It is true that the economic disparity drives a lot of crime -what would someone do when he doesn't even have money to buy food and his neighbour is spending the money for his month's worth of groceries on a perfume ?! I remember seeing a video on how much 500 rupees was worth to people from different walks of life - for someone it was branded underwear while for someone else it was a month's school fees.


Also, throughout the book, the way servants are treated in India is ridiculed. I fail to understand how this is different or any better, in any other part of the world, be it a developed country or otherwise.

In India, it is true that there is a distinct separation of the so-called working class. But I remember how the maid who worked in my house had her meals with us, how she got new clothes and a bonus for every celebration.....we had a personal relationship with her....! It is sure different in developed countries where the relationship is based on wages but how many people actually socialize with their drivers ?! Are'nt there exclusive clubs and golf courses where such people are not even allowed to be members even if there is a chance ?!

3. Balram is fed up with his corrupt boss and his ways. He cant help thinking that there is no harm in taking the money his boss makes through illegal means. He figures the only way he can get away with what he steals is by killing his boss - the time the news takes to reach the authorities would give him a headstart.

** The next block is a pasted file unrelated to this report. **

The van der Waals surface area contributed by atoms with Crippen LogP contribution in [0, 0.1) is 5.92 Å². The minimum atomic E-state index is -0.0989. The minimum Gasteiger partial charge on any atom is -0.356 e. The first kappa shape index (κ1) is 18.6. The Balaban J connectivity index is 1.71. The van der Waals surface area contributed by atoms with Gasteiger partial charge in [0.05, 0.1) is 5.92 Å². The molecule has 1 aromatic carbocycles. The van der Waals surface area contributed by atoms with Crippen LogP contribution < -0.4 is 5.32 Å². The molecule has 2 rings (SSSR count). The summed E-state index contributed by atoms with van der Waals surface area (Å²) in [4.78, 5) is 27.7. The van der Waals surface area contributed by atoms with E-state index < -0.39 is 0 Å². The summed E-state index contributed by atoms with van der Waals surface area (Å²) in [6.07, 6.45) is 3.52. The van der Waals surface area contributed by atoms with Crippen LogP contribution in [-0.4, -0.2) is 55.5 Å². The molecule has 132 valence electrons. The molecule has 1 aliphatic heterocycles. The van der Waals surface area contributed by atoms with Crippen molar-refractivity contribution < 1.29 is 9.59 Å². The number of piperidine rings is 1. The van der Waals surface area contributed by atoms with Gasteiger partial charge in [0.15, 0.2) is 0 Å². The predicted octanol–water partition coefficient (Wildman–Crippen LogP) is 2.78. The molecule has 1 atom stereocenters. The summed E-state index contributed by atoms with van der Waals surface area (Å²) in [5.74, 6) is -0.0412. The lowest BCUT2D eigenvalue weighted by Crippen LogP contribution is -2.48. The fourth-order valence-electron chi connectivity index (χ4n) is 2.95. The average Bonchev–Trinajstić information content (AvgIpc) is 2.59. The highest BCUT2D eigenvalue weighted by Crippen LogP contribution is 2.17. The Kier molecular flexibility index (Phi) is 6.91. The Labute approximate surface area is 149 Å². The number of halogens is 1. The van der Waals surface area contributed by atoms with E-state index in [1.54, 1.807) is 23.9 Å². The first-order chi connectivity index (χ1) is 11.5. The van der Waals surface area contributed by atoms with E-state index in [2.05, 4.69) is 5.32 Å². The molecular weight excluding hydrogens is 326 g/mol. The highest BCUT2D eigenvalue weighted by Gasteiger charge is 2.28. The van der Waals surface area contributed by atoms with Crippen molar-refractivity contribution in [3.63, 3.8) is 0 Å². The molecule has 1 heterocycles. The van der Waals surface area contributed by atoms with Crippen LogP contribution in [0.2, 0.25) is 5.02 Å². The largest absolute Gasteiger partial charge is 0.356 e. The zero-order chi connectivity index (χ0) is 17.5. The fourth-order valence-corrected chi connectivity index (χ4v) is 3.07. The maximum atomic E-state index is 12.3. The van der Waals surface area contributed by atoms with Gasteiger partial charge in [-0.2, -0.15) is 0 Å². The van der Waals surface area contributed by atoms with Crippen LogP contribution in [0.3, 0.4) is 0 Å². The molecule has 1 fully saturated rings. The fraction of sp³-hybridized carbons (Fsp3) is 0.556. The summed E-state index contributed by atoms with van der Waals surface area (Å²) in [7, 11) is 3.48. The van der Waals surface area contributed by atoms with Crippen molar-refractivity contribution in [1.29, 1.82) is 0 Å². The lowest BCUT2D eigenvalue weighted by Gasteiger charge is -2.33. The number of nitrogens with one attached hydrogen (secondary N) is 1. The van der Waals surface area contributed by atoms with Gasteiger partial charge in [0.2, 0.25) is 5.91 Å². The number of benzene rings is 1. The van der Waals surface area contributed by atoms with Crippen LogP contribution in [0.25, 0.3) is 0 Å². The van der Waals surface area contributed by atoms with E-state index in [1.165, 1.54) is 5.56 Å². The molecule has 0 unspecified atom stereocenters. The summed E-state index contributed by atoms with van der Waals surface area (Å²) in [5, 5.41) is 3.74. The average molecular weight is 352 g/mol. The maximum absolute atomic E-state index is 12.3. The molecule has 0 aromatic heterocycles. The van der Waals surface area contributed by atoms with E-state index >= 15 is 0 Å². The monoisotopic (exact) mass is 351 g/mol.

I could have thought of Balram as Robin hood. But all he wanted to do was to start a business and make money so that he would stop being a servant, so that he can go to 5-star hotels and other places where he was never allowed to set foot in. He simply wanted a ''free lunch''. I agree that years of suppression, and of seeing his family struggle made him probably justify his end - the author calls it freeing himself from the rooster coop.

4. He murders his boss, takes the cash and takes a train to South India.

I know one sees this often in movies but is it really that easy to get away with murder ? I believe the author himself is not sure of this and hence the disclaimer inserted in a sly way at the end of book that Balram, inspite of his success as an entrepreneur, can still get arrested any day....

5. Like many others, he makes Bangalore his haven

He starts his own call-taxi business, which will obviously prosper in Bangalore given that all MNCs have to transport their woman employees home at god forsaken hours only because their American colleagues always choose to schedule meetings at their time.

I wouldn't have been surprised if the story had taken a turn and said that Balram murdered one of the women he was transporting just because she refused to marry someone like a taxi-business owner....am sure glad that dint happen.....

The only place where I agreed with the author is his description of how drinking coffee and tea are totally different.

Its a ''raw'' book and makes a good read if you have a long flight but I wouldn't read it again even if someone put a gun to my head.

Disclaimer: This is NOT a book review, just my views and exclusively mine only !